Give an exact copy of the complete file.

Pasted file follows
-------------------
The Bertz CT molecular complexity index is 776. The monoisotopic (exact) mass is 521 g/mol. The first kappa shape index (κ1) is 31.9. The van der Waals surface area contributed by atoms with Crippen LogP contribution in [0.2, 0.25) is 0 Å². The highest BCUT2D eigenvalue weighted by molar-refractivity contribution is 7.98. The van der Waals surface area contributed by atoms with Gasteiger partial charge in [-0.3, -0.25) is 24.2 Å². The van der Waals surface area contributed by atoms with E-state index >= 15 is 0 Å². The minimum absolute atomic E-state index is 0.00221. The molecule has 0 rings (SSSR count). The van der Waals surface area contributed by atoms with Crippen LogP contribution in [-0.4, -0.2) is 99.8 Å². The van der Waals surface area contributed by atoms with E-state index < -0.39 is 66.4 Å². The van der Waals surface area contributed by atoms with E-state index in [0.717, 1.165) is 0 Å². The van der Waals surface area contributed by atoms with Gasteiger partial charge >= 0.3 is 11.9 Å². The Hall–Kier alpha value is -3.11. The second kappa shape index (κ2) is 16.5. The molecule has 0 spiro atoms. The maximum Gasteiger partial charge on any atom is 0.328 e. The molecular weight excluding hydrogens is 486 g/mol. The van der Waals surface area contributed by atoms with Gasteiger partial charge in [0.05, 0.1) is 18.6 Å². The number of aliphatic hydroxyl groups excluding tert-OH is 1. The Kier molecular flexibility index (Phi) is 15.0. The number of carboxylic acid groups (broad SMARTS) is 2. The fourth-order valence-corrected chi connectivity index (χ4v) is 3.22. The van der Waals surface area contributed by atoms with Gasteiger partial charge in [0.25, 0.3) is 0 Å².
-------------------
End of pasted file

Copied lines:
The Bertz CT molecular complexity index is 776. The monoisotopic (exact) mass is 521 g/mol. The first kappa shape index (κ1) is 31.9. The van der Waals surface area contributed by atoms with Crippen LogP contribution in [0.2, 0.25) is 0 Å². The highest BCUT2D eigenvalue weighted by molar-refractivity contribution is 7.98. The van der Waals surface area contributed by atoms with Gasteiger partial charge in [-0.3, -0.25) is 24.2 Å². The van der Waals surface area contributed by atoms with E-state index >= 15 is 0 Å². The minimum absolute atomic E-state index is 0.00221. The molecule has 0 rings (SSSR count). The van der Waals surface area contributed by atoms with Crippen LogP contribution in [-0.4, -0.2) is 99.8 Å². The van der Waals surface area contributed by atoms with E-state index < -0.39 is 66.4 Å². The van der Waals surface area contributed by atoms with E-state index in [0.717, 1.165) is 0 Å². The van der Waals surface area contributed by atoms with Gasteiger partial charge >= 0.3 is 11.9 Å². The Hall–Kier alpha value is -3.11. The second kappa shape index (κ2) is 16.5. The molecule has 0 spiro atoms. The maximum Gasteiger partial charge on any atom is 0.328 e. The molecular weight excluding hydrogens is 486 g/mol. The van der Waals surface area contributed by atoms with Gasteiger partial charge in [0.05, 0.1) is 18.6 Å². The number of aliphatic hydroxyl groups excluding tert-OH is 1. The Kier molecular flexibility index (Phi) is 15.0. The number of carboxylic acid groups (broad SMARTS) is 2. The fourth-order valence-corrected chi connectivity index (χ4v) is 3.22. The van der Waals surface area contributed by atoms with Gasteiger partial charge in [0.25, 0.3) is 0 Å².